While nuclear power has been an agenda item for Turkey since the 1970s, the first significant steps could only be taken four years ago when the Turkish government signed an inter-governmental agreement ("IGA") with the Russian Federation for the construction of a nuclear power plant ("NPP") in the Mediterranean costal region Akkuyu, Mersin to be almost immediately followed by a second NPP project in Sinop, the Black Sea coast of Turkey. Considering the increasing demand for electricity and dependence on oil and gas imports, the government believes that it is now time, more than ever, that Turkey moves for a busy nuclear energy implementation program diversifying its energy sources with the nuclear plants generating 5% of the country's electricity within the next 10 years despite the heating debates.
The steps taken for the Akkuyu NPP paved the way for the next nuclear power project. The government disclosed that it agreed on the terms of an IGA with the Japanese government in the first half of 2013 for the quarter-billion Sinop NPP which will be built by a joint venture consortium of Japanese Mitsubishi
Heavy Industries and French Areva. French electric utility company GDF Suez will be the plant operator. The Minister of Energy announced it is intended that Turkish Electricity Generation Corporation (EÜAŞ) will have a shareholding percentage of around 35 in the project company. Despite the fact that it was not the method followed for the Akkuyu NPP but was the case for other similar projects, the next step for the Sinop NPP would be to have a host government agreement between the Turkish government and the relevant project company to be established for the purposes of Sinop NPP to govern the details of implementation of the project. The Sinop NPP is expected to commence power generation in 2023 coinciding with the 100th year of the Turkish Republic. This collaboration with Japanese parties is also regarded as indicative of Turkey's recently enhanced strategic relationship with Japan: the Sinop NPP will be Japan's first overseas nuclear technology and the second major challenge in Turkey following the Marmaray tunnel, operative as of October 2013, also built by a Japanese consortium to connect Istanbul's European and Asian coasts.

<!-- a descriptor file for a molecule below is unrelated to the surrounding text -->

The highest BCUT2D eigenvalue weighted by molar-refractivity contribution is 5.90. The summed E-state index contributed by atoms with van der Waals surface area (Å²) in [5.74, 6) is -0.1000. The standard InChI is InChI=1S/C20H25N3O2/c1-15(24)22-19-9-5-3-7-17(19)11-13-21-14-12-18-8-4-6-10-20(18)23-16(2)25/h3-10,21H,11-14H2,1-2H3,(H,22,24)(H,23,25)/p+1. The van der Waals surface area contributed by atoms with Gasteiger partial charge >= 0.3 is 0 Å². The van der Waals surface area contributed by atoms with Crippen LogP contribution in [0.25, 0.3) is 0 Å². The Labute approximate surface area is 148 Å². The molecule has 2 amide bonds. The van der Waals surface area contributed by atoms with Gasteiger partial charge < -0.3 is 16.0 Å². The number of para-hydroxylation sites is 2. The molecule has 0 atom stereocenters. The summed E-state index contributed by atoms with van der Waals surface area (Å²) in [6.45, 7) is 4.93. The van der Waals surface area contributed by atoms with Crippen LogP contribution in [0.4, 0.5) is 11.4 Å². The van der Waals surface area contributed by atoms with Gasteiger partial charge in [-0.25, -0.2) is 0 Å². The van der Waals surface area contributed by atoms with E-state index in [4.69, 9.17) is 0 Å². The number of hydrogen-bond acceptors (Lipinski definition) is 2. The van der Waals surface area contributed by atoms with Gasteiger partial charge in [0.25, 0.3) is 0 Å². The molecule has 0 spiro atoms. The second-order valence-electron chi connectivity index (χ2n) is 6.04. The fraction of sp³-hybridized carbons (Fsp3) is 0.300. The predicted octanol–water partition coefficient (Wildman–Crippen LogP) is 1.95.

The government is still maintaining its firm stance and is confident that NPPs will make a significant contribution to the Turkish economy in the upcoming decade; however, there has been an undeniable public reaction against the Akkuyu and Sinop NPPs right from their inception. The protests against both plants focus on environmental concerns, the untested reactor types to be used and the scale of a possible nuclear disaster in Turkey. The fitness of Turkey, as one of the most seismically active regions in the world, to host such sophisticated structures is also questioned by the anti-nuclear groups in the aftermath of the Fukushima disaster.
To trigger more controversy, the parliament made two failed attempts to exempt the NPPs from the requirement of preparing an environmental impact assessment (ÇED) report, one of the environment related key re-requisites for construction and operation. The parliament re-worded the specific exemption provision of the Environmental Impact Assessment Regulation twice to have the Akkuyu NPP be free of the obligation in this regard. Both attempts were, however, halted by the Council of State.
The NPP projects have also been facing political opposition mounted against the specifically engineered unique regulatory regime created through the IGAs. The opposition party challenged the law approving the ratification of the Akkuyu IGA for the Akkuyu NPP before the Constitutional Court. The essence of the claim was that the Akkuyu IGA gave leeway to circumvent national regulations such as the mandatory competitive tender process that must have been otherwise followed and to shield the whole process from judicial review. This challenge, however, was left unsupported by the Constitutional Court responding in November 2013 that an assessment of the IGA's content including the regulatory regime created thereunder would be beyond the court's authorities.